4.  Prisoner of Tehran – Marina Nehmet

A memoir that moved me.  Super quick read.

People who would like this: book clubs, people interested in Iran in the 1970s/1980s, if you enjoyed the movie Argo, non-fiction/memoirs, lovers of Stieg Larrsson, Tess Gerritsen, Laura Lippman, James Patterson...

Description: What would you give up to protect your loved ones? Your life?In her heartbreaking, triumphant, and elegantly written memoir, "Prisoner of Tehran," Marina Nemat tells the heart-pounding story of her life as a young girl in Iran during the early days of Ayatollah Khomeini's brutal Islamic Revolution.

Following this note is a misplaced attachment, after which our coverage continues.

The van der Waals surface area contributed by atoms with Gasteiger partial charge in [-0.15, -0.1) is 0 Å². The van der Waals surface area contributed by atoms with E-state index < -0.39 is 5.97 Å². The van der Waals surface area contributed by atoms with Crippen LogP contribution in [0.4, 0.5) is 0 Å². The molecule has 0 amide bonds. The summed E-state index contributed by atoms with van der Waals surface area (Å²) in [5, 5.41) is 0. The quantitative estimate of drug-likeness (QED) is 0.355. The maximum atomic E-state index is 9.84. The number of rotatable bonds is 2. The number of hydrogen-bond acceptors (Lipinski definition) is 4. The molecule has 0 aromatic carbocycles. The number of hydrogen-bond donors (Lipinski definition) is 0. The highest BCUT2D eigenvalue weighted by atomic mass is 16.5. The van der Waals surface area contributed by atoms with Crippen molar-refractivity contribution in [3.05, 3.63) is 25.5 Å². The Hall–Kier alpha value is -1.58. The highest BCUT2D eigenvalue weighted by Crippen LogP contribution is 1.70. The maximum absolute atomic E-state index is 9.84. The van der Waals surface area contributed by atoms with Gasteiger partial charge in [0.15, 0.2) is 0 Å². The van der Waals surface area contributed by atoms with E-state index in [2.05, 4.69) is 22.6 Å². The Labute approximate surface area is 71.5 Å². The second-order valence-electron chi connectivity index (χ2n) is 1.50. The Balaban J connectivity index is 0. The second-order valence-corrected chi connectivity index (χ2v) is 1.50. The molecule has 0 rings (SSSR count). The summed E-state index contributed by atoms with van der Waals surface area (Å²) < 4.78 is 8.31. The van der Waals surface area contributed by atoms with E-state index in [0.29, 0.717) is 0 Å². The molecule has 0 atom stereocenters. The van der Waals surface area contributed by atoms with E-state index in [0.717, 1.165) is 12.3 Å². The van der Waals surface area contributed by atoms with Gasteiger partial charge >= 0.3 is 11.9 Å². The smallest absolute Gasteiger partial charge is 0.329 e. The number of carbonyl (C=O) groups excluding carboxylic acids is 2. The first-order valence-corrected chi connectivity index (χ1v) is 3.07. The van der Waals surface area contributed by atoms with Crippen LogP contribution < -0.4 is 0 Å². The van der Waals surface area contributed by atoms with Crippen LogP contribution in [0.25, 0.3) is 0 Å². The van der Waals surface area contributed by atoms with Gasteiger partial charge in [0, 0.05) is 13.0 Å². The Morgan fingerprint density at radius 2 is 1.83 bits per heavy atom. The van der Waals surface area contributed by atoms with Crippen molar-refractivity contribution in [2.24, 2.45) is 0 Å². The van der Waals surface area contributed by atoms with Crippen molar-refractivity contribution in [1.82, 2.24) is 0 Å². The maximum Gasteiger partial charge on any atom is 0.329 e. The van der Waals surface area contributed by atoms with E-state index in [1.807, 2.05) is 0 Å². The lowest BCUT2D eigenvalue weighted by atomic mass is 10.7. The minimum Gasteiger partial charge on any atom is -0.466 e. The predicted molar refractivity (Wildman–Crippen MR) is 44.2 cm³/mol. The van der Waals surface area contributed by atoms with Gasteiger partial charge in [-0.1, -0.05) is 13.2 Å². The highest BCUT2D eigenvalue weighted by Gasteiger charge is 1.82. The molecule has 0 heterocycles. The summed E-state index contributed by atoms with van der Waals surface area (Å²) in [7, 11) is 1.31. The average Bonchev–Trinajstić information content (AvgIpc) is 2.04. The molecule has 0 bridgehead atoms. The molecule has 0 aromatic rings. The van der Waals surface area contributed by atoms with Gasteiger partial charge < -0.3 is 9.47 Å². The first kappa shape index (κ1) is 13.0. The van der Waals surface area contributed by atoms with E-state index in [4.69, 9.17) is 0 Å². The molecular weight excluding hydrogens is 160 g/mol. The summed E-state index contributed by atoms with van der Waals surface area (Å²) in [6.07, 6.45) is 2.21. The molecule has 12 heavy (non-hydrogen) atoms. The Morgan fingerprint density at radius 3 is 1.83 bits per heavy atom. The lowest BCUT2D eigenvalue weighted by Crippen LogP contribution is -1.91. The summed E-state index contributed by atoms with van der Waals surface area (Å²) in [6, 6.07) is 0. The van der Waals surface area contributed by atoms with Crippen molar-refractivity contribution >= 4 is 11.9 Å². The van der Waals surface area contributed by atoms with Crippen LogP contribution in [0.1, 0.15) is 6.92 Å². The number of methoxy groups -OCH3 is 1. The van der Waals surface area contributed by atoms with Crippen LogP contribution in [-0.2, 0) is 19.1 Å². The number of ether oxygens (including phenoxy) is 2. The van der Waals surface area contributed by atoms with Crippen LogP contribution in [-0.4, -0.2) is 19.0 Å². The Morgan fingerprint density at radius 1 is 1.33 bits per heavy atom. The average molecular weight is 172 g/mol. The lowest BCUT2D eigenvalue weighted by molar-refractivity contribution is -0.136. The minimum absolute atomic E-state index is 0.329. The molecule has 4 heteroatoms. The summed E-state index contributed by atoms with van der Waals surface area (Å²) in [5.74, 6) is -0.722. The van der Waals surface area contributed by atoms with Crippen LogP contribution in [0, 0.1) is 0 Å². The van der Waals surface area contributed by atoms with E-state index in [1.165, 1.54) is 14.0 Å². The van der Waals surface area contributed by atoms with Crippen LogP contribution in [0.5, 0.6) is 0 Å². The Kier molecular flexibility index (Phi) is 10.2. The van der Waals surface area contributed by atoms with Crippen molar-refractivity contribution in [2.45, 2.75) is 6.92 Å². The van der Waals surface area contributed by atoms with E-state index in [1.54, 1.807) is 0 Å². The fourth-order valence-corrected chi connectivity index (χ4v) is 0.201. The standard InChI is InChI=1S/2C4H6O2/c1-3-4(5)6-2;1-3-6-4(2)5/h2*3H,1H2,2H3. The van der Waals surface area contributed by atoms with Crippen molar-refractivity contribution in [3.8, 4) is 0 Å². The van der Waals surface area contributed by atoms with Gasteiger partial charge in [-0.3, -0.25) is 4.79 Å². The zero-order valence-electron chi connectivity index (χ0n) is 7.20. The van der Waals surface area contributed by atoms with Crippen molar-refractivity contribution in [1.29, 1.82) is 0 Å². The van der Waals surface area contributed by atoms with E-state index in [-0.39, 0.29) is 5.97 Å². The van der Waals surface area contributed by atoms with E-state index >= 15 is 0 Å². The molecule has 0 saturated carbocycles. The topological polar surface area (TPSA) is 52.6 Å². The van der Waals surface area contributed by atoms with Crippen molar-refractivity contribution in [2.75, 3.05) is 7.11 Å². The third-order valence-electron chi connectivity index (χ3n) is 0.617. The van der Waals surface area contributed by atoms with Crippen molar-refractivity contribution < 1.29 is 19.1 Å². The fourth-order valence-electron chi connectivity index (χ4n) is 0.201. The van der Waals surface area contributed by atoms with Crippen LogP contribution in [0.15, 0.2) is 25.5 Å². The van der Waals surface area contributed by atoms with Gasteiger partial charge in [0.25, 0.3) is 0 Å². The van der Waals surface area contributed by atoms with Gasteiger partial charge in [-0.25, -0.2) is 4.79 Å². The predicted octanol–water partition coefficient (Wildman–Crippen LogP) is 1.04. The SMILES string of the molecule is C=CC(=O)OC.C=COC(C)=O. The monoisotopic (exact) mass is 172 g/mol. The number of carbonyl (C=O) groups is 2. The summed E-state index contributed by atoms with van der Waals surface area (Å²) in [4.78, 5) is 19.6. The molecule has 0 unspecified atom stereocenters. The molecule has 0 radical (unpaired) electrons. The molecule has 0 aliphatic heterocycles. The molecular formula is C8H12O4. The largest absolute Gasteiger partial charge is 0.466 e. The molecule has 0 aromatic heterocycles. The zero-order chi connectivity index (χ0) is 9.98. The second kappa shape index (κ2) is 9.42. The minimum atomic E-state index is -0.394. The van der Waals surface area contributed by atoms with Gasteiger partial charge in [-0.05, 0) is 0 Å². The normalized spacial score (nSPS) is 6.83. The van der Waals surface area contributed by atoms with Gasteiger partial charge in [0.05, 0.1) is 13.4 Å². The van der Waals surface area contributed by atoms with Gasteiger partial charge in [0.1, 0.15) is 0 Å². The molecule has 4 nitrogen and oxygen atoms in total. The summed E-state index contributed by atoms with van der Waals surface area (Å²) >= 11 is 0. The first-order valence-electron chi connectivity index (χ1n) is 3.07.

5. The Faith Club – Ranya Lidlby, Suzanne Oliver and Priscilla Warren

People who would like this: non-fiction / memoir seekers, those interested in different religions and discussing them, book clubs, if you enjoyed The Wednesday SistersThe Dovekeepers or The Poisionwood Bible

A group of women get together to write a children's book about their religions.  Judaism, Christianity and Islam.  Very educational and thought provoking.  Great for book club discussions.

6.  The Girl With The Dragon Tattoo – Stieg Larsson

I loved this entire series! Slow start, but very worth getting through it!  My fave was probably the second book.

People who would like this: lovers of Tess Gerritsen, Laura Lippman, thrillers/mystery, Drowning Ruth, Karin Slaughter...

7.  Firefly Lane - Kristin Hannah

By far my favorite book by Hannah.  I recommend this to practically all women readers. 

People who would like this: lovers of Elin Hildebrand, Jennifer Weiner, Barbara Delinksy, Sarah Dessen, Kathryn Stockett, Allison Winn Scotch...